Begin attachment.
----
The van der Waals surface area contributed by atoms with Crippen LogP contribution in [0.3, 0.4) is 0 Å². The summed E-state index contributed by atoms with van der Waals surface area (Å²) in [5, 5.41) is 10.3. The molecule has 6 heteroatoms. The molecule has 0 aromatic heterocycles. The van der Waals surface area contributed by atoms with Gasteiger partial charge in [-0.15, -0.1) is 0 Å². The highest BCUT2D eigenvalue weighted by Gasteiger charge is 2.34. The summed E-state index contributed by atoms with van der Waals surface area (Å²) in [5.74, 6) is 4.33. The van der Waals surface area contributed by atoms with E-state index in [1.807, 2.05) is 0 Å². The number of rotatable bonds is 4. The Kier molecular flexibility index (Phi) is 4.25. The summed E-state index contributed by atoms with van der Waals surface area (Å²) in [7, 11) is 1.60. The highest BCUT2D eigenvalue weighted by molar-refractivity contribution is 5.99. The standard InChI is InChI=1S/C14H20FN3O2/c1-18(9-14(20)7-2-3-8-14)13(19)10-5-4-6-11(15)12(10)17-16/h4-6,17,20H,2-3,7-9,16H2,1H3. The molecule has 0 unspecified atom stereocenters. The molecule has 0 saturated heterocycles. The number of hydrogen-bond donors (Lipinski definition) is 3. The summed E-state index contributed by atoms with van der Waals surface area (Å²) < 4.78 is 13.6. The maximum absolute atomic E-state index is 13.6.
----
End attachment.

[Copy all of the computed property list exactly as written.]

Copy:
The van der Waals surface area contributed by atoms with Crippen LogP contribution in [0.3, 0.4) is 0 Å². The summed E-state index contributed by atoms with van der Waals surface area (Å²) in [5, 5.41) is 10.3. The molecule has 6 heteroatoms. The molecule has 0 aromatic heterocycles. The van der Waals surface area contributed by atoms with Gasteiger partial charge in [-0.15, -0.1) is 0 Å². The highest BCUT2D eigenvalue weighted by Gasteiger charge is 2.34. The summed E-state index contributed by atoms with van der Waals surface area (Å²) in [5.74, 6) is 4.33. The van der Waals surface area contributed by atoms with E-state index in [1.807, 2.05) is 0 Å². The number of rotatable bonds is 4. The Kier molecular flexibility index (Phi) is 4.25. The summed E-state index contributed by atoms with van der Waals surface area (Å²) in [7, 11) is 1.60. The highest BCUT2D eigenvalue weighted by molar-refractivity contribution is 5.99. The standard InChI is InChI=1S/C14H20FN3O2/c1-18(9-14(20)7-2-3-8-14)13(19)10-5-4-6-11(15)12(10)17-16/h4-6,17,20H,2-3,7-9,16H2,1H3. The molecule has 0 unspecified atom stereocenters. The molecule has 0 saturated heterocycles. The number of hydrogen-bond donors (Lipinski definition) is 3. The summed E-state index contributed by atoms with van der Waals surface area (Å²) < 4.78 is 13.6. The maximum absolute atomic E-state index is 13.6.